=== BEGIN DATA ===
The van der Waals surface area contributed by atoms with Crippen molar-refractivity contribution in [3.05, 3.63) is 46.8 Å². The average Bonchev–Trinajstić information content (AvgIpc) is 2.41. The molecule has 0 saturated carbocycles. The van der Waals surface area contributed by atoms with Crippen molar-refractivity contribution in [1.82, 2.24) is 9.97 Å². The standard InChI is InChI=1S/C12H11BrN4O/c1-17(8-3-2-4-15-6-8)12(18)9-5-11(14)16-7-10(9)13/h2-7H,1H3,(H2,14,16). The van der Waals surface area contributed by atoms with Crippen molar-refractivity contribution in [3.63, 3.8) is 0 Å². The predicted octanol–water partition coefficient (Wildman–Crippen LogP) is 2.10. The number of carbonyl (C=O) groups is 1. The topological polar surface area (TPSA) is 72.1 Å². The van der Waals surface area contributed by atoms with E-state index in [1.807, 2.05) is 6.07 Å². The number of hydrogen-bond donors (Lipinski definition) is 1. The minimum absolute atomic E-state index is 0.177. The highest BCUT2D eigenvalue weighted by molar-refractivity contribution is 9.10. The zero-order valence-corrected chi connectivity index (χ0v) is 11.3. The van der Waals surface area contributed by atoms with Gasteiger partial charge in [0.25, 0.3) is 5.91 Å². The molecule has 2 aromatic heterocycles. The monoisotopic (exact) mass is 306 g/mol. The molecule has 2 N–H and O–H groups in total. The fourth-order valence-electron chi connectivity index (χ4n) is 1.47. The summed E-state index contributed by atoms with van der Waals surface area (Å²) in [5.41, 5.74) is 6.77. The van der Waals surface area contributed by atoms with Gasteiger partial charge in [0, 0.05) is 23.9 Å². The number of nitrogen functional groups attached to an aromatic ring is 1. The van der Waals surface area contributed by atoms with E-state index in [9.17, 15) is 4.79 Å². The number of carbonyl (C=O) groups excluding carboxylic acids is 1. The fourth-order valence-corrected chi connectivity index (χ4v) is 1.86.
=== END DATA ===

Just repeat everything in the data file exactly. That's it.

The van der Waals surface area contributed by atoms with Crippen molar-refractivity contribution in [3.05, 3.63) is 46.8 Å². The average Bonchev–Trinajstić information content (AvgIpc) is 2.41. The molecule has 0 saturated carbocycles. The van der Waals surface area contributed by atoms with Crippen molar-refractivity contribution in [1.82, 2.24) is 9.97 Å². The standard InChI is InChI=1S/C12H11BrN4O/c1-17(8-3-2-4-15-6-8)12(18)9-5-11(14)16-7-10(9)13/h2-7H,1H3,(H2,14,16). The van der Waals surface area contributed by atoms with Crippen molar-refractivity contribution in [3.63, 3.8) is 0 Å². The predicted octanol–water partition coefficient (Wildman–Crippen LogP) is 2.10. The number of carbonyl (C=O) groups is 1. The topological polar surface area (TPSA) is 72.1 Å². The van der Waals surface area contributed by atoms with E-state index in [1.807, 2.05) is 6.07 Å². The number of hydrogen-bond donors (Lipinski definition) is 1. The minimum absolute atomic E-state index is 0.177. The highest BCUT2D eigenvalue weighted by molar-refractivity contribution is 9.10. The zero-order valence-corrected chi connectivity index (χ0v) is 11.3. The van der Waals surface area contributed by atoms with Gasteiger partial charge in [0.25, 0.3) is 5.91 Å². The molecule has 2 aromatic heterocycles. The monoisotopic (exact) mass is 306 g/mol. The molecule has 2 N–H and O–H groups in total. The fourth-order valence-electron chi connectivity index (χ4n) is 1.47. The summed E-state index contributed by atoms with van der Waals surface area (Å²) in [5.41, 5.74) is 6.77. The van der Waals surface area contributed by atoms with Gasteiger partial charge in [0, 0.05) is 23.9 Å². The number of nitrogen functional groups attached to an aromatic ring is 1. The van der Waals surface area contributed by atoms with E-state index in [9.17, 15) is 4.79 Å². The number of carbonyl (C=O) groups excluding carboxylic acids is 1. The fourth-order valence-corrected chi connectivity index (χ4v) is 1.86.